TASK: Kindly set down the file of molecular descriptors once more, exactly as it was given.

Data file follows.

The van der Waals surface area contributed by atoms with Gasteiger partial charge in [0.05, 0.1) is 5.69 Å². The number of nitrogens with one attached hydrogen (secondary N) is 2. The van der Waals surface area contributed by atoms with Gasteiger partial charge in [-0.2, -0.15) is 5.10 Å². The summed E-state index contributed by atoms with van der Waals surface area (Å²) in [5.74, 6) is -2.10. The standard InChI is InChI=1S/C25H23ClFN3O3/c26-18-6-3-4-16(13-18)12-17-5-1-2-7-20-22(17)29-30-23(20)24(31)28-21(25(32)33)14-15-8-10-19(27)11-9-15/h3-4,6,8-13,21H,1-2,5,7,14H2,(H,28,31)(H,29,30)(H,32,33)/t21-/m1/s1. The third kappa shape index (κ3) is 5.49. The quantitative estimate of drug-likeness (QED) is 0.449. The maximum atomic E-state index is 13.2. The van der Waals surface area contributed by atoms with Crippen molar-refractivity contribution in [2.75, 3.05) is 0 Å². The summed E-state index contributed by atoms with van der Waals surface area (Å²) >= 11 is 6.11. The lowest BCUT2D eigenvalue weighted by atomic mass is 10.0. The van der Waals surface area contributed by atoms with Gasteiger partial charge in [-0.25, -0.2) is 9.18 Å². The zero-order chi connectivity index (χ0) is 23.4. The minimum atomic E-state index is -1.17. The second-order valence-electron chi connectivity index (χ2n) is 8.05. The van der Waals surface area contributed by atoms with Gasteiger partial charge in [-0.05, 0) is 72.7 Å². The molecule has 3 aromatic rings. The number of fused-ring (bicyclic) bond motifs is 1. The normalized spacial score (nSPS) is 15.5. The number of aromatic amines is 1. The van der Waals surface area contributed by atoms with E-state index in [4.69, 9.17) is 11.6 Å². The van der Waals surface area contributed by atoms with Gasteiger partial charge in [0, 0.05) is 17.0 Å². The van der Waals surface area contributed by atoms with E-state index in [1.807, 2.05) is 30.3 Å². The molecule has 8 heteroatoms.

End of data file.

The van der Waals surface area contributed by atoms with Gasteiger partial charge in [0.05, 0.1) is 5.69 Å². The number of nitrogens with one attached hydrogen (secondary N) is 2. The van der Waals surface area contributed by atoms with Gasteiger partial charge in [-0.2, -0.15) is 5.10 Å². The summed E-state index contributed by atoms with van der Waals surface area (Å²) in [5.74, 6) is -2.10. The standard InChI is InChI=1S/C25H23ClFN3O3/c26-18-6-3-4-16(13-18)12-17-5-1-2-7-20-22(17)29-30-23(20)24(31)28-21(25(32)33)14-15-8-10-19(27)11-9-15/h3-4,6,8-13,21H,1-2,5,7,14H2,(H,28,31)(H,29,30)(H,32,33)/t21-/m1/s1. The third kappa shape index (κ3) is 5.49. The quantitative estimate of drug-likeness (QED) is 0.449. The maximum atomic E-state index is 13.2. The van der Waals surface area contributed by atoms with Crippen molar-refractivity contribution in [2.75, 3.05) is 0 Å². The summed E-state index contributed by atoms with van der Waals surface area (Å²) >= 11 is 6.11. The lowest BCUT2D eigenvalue weighted by atomic mass is 10.0. The van der Waals surface area contributed by atoms with Gasteiger partial charge in [-0.25, -0.2) is 9.18 Å². The zero-order chi connectivity index (χ0) is 23.4. The minimum atomic E-state index is -1.17. The second-order valence-electron chi connectivity index (χ2n) is 8.05. The van der Waals surface area contributed by atoms with Gasteiger partial charge in [-0.05, 0) is 72.7 Å². The molecule has 3 aromatic rings. The number of fused-ring (bicyclic) bond motifs is 1. The normalized spacial score (nSPS) is 15.5. The number of aromatic amines is 1. The van der Waals surface area contributed by atoms with E-state index in [4.69, 9.17) is 11.6 Å². The van der Waals surface area contributed by atoms with Gasteiger partial charge in [0, 0.05) is 17.0 Å². The van der Waals surface area contributed by atoms with E-state index in [1.807, 2.05) is 30.3 Å². The molecule has 8 heteroatoms.